How to chill out
Any data center modernization project must address heat
It isn’t sexy, but IT managers will tell you that keeping a data center properly cooled is an ongoing challenge.
An average rack of servers once consumed roughly five kilowatts per hour. Today it’s not unusual for a rack of servers to consume seven, 15 or up to 30 kWh in ultradense, blade-filled racks. That’s expensive—and hot.
But Richard Sawyer of American Power Conversion says even setups as dense as 45 kWh can be properly ventilated (though the denser the configuration, the more expensive it will be to cool). He and other experts provide these pointers.
TIP 1: Consider the layout of your server racks. Most experts advocate the hot aisle-cold aisle approach, where the servers are arranged in rows so they all blow heat into common areas, where it can then be blown away.
TIP 2: Snap in “blanking panels” over unused portions of the rack. The panels stop the hot air from being sucked through the cabinet and mixing with the cooler air on the other side.
TIP 3: If you’re piping air under raised floors, remove any unnecessary objects in that space. “Every time you put in a cable, take the cable it’s replacing out,” Sawyer said. “If there is a cable there, there isn’t any air.”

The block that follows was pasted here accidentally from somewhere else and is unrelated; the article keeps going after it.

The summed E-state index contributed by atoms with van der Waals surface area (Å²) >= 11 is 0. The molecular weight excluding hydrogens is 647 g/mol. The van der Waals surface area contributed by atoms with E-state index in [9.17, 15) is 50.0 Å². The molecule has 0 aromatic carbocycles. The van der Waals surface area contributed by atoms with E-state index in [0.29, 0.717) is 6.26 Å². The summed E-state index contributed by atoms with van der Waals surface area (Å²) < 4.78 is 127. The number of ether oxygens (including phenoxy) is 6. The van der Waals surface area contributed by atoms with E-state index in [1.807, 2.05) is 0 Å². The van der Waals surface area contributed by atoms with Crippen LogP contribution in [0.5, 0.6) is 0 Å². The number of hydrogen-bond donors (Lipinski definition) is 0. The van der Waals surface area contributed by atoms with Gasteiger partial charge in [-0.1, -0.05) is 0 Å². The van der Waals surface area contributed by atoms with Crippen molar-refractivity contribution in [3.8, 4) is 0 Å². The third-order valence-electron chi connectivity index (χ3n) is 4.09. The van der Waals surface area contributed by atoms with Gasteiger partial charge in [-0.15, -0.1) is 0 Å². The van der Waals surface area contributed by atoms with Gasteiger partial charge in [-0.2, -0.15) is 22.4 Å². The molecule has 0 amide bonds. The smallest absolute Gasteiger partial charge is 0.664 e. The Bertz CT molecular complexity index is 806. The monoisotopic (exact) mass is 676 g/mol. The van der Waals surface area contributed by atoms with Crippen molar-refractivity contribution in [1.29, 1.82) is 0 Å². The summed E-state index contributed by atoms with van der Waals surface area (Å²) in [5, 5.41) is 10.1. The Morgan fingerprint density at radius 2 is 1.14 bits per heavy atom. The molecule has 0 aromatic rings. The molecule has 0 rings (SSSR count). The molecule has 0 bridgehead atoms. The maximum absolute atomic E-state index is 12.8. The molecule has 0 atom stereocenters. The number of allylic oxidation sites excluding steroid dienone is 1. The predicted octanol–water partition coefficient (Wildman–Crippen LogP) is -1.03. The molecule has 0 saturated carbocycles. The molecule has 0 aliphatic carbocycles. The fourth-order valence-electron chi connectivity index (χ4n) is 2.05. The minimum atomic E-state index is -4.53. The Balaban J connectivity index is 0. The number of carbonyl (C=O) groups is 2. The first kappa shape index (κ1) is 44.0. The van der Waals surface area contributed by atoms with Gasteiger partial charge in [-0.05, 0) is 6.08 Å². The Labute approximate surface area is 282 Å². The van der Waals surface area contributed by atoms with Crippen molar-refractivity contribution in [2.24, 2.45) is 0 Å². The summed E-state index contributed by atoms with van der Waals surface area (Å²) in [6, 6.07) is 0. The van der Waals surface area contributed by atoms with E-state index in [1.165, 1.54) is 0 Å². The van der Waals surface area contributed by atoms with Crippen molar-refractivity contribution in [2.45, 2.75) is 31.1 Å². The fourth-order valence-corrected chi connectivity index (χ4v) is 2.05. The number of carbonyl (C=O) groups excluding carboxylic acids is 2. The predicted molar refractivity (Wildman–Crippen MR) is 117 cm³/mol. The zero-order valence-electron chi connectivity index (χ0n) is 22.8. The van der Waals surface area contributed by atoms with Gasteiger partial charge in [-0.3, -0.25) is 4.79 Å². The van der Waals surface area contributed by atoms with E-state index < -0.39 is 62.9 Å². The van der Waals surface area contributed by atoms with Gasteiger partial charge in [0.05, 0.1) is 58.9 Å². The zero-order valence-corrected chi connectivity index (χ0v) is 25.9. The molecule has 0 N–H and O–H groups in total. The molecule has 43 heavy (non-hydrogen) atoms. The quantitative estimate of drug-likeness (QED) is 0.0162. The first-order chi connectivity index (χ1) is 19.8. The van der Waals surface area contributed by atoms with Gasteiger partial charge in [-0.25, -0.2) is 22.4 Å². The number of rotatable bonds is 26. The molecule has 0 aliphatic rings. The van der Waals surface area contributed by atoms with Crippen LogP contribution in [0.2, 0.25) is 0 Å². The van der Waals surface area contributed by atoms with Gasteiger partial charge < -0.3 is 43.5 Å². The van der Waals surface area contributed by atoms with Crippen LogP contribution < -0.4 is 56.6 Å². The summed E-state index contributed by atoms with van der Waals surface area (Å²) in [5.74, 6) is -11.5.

TIP 4: If your racks are getting dense, you may want to consider supplemental cooling. Both APC and Liebert Corp. sell cooling and heat removal units that can be attached to the front or the back of server cabinets. In addition, APC has started selling slim in-row cooling units that take up half the floor space of a server cabinet. When placed in between cabinets, these units suck out hot air and blow in cool. Liebert offers mobile units that can be moved around to where the hot spots are.
TIP 5: If your data center is still running hot (20 kWh per rack or above), you may want to explore water cooling. Normally feared by admins because leaks could cause damage, water—and other liquid coolants—can be far more efficient at removing heat than air.
TIP 6: Be creative when working through cooling and power problems. Sometimes low-cost solutions are right in front of you. For instance, take a look at the air outside your data center. Although in many cases, ambient air may not match the humidity, purity or temperature requirements for data centers, when it does, it can save big money.
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